A Beatles sleeve featuring the faces of music executives in place of the Fab Four has been declared the world's most valuable record cover.
The adapted artwork for their Sgt Pepper's Lonely Hearts Club Band album is valued at around £70,000, according to a new study by Record Collector magazine.
It is one of five Beatles albums in the top 10 of releases which are prized primarily for the collectability of their sleeves.
It also includes the famous banned "butcher" sleeve which was briefly issued in the US, and some of the numbered copies of their 1968 self-titled release, often known as the "white album".
The heftily-priced limited edition Sgt Pepper sleeve was created for Christmas 1967 to celebrate the success of the album.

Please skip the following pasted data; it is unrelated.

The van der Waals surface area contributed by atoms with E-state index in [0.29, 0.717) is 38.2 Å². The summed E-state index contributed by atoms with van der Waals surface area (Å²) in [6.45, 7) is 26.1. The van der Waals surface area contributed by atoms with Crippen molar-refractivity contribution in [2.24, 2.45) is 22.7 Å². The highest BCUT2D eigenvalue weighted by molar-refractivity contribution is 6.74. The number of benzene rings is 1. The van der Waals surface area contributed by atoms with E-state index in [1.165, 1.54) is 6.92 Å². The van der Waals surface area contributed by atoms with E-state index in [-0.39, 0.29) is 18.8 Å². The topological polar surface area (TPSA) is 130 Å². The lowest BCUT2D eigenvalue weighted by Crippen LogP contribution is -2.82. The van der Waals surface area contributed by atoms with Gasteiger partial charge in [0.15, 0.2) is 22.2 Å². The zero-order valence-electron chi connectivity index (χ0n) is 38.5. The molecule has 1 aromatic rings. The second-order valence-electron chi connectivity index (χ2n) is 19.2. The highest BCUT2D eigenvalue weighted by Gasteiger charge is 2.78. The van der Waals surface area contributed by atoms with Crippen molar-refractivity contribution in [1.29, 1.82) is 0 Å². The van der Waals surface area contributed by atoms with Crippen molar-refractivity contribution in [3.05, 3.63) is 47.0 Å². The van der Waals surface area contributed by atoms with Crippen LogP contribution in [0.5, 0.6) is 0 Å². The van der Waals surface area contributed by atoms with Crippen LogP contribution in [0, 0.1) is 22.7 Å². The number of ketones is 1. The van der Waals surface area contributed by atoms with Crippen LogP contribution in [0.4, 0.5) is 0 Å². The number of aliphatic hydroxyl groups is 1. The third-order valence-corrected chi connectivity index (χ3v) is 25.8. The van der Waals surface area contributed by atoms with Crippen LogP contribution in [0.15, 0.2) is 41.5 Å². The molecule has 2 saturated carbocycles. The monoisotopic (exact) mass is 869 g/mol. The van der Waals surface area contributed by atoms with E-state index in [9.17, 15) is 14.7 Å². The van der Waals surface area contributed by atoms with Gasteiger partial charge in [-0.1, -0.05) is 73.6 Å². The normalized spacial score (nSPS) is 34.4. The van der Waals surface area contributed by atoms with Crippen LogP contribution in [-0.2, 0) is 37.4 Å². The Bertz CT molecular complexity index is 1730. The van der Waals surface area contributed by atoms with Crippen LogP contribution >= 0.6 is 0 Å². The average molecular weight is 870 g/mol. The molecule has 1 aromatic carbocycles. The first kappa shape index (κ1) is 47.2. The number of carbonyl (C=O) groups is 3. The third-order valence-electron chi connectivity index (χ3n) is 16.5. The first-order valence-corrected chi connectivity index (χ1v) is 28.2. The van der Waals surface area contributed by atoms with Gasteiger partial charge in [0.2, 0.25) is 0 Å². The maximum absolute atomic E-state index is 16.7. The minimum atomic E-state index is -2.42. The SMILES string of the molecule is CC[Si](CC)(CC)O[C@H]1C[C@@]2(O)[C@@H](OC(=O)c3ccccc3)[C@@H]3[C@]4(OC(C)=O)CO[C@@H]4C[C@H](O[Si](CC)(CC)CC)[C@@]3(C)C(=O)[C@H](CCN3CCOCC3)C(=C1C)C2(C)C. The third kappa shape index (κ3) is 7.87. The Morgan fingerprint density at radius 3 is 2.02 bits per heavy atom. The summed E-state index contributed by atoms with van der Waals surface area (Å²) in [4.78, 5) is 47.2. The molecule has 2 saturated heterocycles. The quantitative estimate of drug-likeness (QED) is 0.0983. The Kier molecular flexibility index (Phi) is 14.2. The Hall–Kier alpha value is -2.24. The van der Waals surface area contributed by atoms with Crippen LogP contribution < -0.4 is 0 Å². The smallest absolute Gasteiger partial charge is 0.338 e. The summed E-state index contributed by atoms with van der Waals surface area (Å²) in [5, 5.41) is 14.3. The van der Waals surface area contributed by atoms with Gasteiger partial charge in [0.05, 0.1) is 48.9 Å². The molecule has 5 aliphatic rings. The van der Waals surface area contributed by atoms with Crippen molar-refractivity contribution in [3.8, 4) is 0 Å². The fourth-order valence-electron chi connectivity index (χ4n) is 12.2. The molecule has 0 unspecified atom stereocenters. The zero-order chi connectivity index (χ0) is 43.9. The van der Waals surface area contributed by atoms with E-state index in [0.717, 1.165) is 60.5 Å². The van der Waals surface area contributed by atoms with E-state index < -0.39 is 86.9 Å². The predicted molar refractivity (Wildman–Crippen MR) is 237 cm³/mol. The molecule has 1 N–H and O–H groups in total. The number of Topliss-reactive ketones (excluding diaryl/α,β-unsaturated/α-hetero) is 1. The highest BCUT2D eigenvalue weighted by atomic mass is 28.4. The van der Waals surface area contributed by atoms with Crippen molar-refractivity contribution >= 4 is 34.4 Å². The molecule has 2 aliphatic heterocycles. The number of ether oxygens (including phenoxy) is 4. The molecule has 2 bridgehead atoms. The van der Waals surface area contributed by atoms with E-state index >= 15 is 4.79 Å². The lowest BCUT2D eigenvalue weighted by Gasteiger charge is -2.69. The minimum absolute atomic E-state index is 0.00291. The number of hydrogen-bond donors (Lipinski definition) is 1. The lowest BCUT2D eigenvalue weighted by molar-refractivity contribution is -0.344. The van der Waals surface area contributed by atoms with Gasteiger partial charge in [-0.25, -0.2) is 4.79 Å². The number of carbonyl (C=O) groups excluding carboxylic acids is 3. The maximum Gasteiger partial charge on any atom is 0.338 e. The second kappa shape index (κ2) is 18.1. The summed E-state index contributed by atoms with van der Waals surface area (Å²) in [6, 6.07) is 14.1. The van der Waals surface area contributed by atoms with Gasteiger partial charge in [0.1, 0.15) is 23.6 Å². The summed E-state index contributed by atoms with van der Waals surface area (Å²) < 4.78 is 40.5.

Sir Peter Blake's original collage image was revamped to insert the faces of US label bosses from Capitol Records, replacing the band and many of the other notable figures who had originally featured, although Bob Dylan and Sonny Liston were among those who were retained.
Only around 100 are thought to have been made, with just three known copies in the hands of collectors.
The Beatles are also runners-up in the list, with the first 10 numbered and embossed copies of the white album valued at around £7,000.
The plain cover was designed by pop artist Richard Hamilton, who died in the summer.
Ian Shirley, editor of the Rare Record Price Guide 2012, who compiled the list, said: "While pristine records and inserts are vital to securing a top price, the numbered sleeve is the main attraction. The hunger to collect low numbers remains undiminished amongst Beatles fans."